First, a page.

UPenn law professor and corporate finance and bankruptcy specialist David Skeel has an important article in this week’s Weekly Standard talking about the possibility and utility of bankruptcy for states. The article argues first that a new chapter for states in the Federal bankruptcy statute would be constitutional, and then turns to argue, second, that the benefits to the public would be considerable:
When taxpayer-funded bailouts are inserted into the equation, the case for a new bankruptcy chapter becomes overwhelming. And it’s a case for Congress to move now on the creation of a state bankruptcy law.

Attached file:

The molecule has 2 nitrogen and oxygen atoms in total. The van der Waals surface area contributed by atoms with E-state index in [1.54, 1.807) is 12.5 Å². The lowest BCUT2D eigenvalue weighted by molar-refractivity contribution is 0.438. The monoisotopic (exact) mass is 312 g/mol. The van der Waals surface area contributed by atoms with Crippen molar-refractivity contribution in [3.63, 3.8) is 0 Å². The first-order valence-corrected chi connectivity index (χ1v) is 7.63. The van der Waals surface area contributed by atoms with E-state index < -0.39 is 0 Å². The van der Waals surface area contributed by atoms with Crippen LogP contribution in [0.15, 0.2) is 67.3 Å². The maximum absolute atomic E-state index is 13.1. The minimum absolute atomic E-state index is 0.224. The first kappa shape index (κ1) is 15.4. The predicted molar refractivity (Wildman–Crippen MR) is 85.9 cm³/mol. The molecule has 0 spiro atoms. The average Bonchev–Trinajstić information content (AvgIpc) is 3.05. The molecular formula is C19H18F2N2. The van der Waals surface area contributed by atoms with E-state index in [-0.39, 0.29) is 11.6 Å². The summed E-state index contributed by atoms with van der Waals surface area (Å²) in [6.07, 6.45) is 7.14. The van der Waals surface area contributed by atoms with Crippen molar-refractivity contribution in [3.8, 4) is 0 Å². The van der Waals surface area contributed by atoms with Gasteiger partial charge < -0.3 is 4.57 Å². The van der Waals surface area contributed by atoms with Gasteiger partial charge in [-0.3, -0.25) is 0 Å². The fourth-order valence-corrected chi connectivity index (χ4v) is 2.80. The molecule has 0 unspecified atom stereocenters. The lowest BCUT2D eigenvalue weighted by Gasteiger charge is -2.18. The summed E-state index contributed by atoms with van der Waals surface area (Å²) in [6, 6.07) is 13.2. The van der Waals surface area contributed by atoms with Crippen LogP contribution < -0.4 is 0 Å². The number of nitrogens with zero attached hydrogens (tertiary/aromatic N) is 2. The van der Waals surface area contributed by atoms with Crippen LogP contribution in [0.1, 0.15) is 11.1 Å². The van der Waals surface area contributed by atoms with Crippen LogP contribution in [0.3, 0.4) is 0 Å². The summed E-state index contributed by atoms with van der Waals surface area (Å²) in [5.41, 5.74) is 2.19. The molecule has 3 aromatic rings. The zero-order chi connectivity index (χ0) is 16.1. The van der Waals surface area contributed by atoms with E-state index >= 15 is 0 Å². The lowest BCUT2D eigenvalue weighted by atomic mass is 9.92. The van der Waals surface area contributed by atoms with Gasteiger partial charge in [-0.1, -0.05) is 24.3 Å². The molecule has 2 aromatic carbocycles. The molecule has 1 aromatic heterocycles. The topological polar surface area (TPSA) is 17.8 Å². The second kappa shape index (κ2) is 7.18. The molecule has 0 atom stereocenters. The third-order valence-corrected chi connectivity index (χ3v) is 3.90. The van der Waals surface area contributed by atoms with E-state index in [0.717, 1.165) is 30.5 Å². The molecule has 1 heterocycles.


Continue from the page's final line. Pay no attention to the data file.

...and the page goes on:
With the presidential election just two years away, the pressure to bail out California, Illinois, and perhaps other states is about to become irresistible. As we learned in 2008 and 2009, it is impossible to stop a bailout once the government decides to go this route. The rescue of Bear -Stearns in 2008 was achieved through a “lockup” of its sale to JPMorgan Chase that flagrantly violated corporate merger law. To bail out Chrysler and General Motors, the government used funds that were only authorized for “financial institutions,” and illegally commandeered the bankruptcy process to give the car companies a helping hand. There is, in short, no law that will stop the federal government from bailing out profligate state governments like those in California or Illinois if it chooses to do so.
The appeal of bankruptcy-for-states is that it would give the federal government a compelling reason to resist the bailout urge.
This is an important piece of public advocacy by a leading scholar, agree or disagree with its two main contentions, and repays close reading. (The illustration above is a thumbnail from the WS.)